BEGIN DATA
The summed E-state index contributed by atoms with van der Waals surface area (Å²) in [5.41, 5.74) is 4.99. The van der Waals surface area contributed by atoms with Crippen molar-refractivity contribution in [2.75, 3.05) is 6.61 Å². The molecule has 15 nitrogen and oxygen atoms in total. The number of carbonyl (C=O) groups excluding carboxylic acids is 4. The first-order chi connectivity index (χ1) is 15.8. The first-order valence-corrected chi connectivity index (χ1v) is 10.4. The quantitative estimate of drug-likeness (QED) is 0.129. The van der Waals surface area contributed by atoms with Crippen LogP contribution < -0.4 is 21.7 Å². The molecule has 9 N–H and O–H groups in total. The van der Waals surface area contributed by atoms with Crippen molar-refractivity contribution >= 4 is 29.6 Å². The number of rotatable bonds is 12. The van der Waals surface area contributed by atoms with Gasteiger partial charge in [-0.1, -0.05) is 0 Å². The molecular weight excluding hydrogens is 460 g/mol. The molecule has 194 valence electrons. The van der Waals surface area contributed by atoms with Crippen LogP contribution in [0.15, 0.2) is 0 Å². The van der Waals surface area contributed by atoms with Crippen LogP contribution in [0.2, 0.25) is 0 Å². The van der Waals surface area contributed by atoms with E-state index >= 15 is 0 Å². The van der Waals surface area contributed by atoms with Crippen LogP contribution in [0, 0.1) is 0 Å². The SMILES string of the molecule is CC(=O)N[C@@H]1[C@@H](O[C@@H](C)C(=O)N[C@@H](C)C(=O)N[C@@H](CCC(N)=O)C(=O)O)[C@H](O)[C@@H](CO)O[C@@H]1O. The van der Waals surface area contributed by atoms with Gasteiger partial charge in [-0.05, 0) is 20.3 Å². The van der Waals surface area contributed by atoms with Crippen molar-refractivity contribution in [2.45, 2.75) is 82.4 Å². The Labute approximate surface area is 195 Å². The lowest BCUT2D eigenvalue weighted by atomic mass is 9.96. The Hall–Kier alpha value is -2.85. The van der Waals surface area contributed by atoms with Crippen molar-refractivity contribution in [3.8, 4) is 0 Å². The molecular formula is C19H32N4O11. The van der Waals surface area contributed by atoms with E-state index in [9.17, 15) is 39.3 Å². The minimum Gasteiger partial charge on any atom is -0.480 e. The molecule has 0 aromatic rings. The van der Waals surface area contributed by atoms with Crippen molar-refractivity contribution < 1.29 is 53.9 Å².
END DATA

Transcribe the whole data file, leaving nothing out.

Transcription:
The summed E-state index contributed by atoms with van der Waals surface area (Å²) in [5.41, 5.74) is 4.99. The van der Waals surface area contributed by atoms with Crippen molar-refractivity contribution in [2.75, 3.05) is 6.61 Å². The molecule has 15 nitrogen and oxygen atoms in total. The number of carbonyl (C=O) groups excluding carboxylic acids is 4. The first-order chi connectivity index (χ1) is 15.8. The first-order valence-corrected chi connectivity index (χ1v) is 10.4. The quantitative estimate of drug-likeness (QED) is 0.129. The van der Waals surface area contributed by atoms with Crippen LogP contribution < -0.4 is 21.7 Å². The molecule has 9 N–H and O–H groups in total. The van der Waals surface area contributed by atoms with Crippen molar-refractivity contribution >= 4 is 29.6 Å². The number of rotatable bonds is 12. The van der Waals surface area contributed by atoms with Gasteiger partial charge in [-0.1, -0.05) is 0 Å². The molecular weight excluding hydrogens is 460 g/mol. The molecule has 194 valence electrons. The van der Waals surface area contributed by atoms with Crippen LogP contribution in [0.15, 0.2) is 0 Å². The van der Waals surface area contributed by atoms with Crippen LogP contribution in [0.2, 0.25) is 0 Å². The van der Waals surface area contributed by atoms with E-state index >= 15 is 0 Å². The van der Waals surface area contributed by atoms with Crippen LogP contribution in [0, 0.1) is 0 Å². The SMILES string of the molecule is CC(=O)N[C@@H]1[C@@H](O[C@@H](C)C(=O)N[C@@H](C)C(=O)N[C@@H](CCC(N)=O)C(=O)O)[C@H](O)[C@@H](CO)O[C@@H]1O. The van der Waals surface area contributed by atoms with Gasteiger partial charge in [-0.05, 0) is 20.3 Å². The van der Waals surface area contributed by atoms with Crippen molar-refractivity contribution in [2.45, 2.75) is 82.4 Å². The Labute approximate surface area is 195 Å². The lowest BCUT2D eigenvalue weighted by atomic mass is 9.96. The Hall–Kier alpha value is -2.85. The van der Waals surface area contributed by atoms with Crippen molar-refractivity contribution in [3.8, 4) is 0 Å². The molecular formula is C19H32N4O11. The van der Waals surface area contributed by atoms with E-state index in [9.17, 15) is 39.3 Å². The minimum Gasteiger partial charge on any atom is -0.480 e. The molecule has 0 aromatic rings. The van der Waals surface area contributed by atoms with Crippen molar-refractivity contribution < 1.29 is 53.9 Å².